2017 isn’t off to a stellar start.
During today’s appointment with my oncologist at Memorial Sloan-Kettering Cancer Center (MSKCC), we received disappointing news that the biopsy of my chest lymph node contained the same cancer cells (squamous cell carcinoma) as the original tumor in my tonsil. This means that the cancer has spread to distant sites and, unfortunately, cure is now no longer an option.
I enrolled in a clinical trial with Bristol-Myers Squibb’s Opdivo© (nivolumab), a type of immunotherapy called a checkpoint inhibitor, and should start treatment next week assuming I meet the study criteria. While the drug was already approved by the FDA for recurrent head and neck cancer, the study will evaluate whether or not adding targeted radiation directed at one single lung node can improve outcomes.
I was already familiar with the synergy between radiation and other forms of therapy, especially immunotherapy. Coincidentally, we were exploring such synergies back at Cytogen Corp with the company’s skeletal targeted radiotherapy being combined with a poxvirus vaccine being developed by Dr. James Gulley at the NIH at the time. Small world.
As the trial is randomized, I may or may not be one of the patients to receive the added radiation therapy. However, both arms of the trial receive Opdivo – so I get an active drug in recurrent head and neck cancer in either case.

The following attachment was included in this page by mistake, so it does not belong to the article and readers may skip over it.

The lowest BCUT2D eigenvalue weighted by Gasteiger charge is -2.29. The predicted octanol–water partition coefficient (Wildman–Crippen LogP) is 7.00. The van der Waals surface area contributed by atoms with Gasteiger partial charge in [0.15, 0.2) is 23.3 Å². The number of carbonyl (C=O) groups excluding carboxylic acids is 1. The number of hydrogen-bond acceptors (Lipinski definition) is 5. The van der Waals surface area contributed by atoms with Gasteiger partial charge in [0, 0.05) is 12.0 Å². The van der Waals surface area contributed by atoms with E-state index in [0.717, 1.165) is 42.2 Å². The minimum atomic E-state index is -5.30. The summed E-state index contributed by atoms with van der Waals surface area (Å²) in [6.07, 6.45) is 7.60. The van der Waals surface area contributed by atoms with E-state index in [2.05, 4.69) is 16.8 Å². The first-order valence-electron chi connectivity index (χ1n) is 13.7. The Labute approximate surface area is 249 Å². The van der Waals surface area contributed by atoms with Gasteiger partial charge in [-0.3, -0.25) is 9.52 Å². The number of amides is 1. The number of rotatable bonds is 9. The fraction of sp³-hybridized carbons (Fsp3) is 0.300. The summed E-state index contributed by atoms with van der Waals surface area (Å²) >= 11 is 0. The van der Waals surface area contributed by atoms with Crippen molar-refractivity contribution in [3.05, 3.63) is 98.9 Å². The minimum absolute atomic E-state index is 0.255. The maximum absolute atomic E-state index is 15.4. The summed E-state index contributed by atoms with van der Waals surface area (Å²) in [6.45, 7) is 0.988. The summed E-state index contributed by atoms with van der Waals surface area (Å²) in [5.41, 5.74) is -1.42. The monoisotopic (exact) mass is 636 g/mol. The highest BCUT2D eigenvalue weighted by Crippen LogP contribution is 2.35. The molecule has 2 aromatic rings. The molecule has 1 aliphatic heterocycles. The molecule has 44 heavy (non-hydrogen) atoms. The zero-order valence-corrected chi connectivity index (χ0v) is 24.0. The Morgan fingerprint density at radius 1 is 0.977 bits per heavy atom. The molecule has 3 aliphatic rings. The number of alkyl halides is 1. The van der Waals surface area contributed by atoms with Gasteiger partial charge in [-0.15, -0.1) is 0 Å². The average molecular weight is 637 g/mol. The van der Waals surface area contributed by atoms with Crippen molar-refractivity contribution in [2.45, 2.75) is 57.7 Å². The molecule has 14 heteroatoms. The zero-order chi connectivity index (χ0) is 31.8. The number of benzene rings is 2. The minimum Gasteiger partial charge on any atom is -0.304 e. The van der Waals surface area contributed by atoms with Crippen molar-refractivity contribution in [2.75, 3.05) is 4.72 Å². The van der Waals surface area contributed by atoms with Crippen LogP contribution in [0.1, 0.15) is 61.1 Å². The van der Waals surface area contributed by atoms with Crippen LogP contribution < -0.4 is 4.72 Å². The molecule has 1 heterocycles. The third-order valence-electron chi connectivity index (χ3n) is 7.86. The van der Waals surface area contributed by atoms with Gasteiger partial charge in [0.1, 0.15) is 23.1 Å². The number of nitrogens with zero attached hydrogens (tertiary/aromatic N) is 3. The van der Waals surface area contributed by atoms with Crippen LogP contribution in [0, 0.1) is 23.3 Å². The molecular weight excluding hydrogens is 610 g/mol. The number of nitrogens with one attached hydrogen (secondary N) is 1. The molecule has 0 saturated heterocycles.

There has been a great deal of enthusiasm for checkpoint inhibitor products, such as Opdivo. However, in the recurrent head and neck cancer study by Bristol-Myers Squibb, the median overall survival was 7.5 months for patients that got Opdivo. The other patients that received standard therapy options (cetuximab, methotrexate, or docetaxel) had a median overall survival of 5.1 months. True, there were some ~20% patients that had durable responses with Opdivo, but the vast majority (80%) did not have a durable response.
The good news is that Opdivo is a form of immunotherapy and doesn’t have many of the severe side effects associated with both chemotherapy and radiation. Accordingly, it is expected that I will be able to continue working and not have any major issues throughout treatment, as they are rare. However, Opdivo can cause your immune system to attack normal organs and tissues in many areas of your body, and can affect the way these organs work.
I’ll be posting more updates in the coming week or so…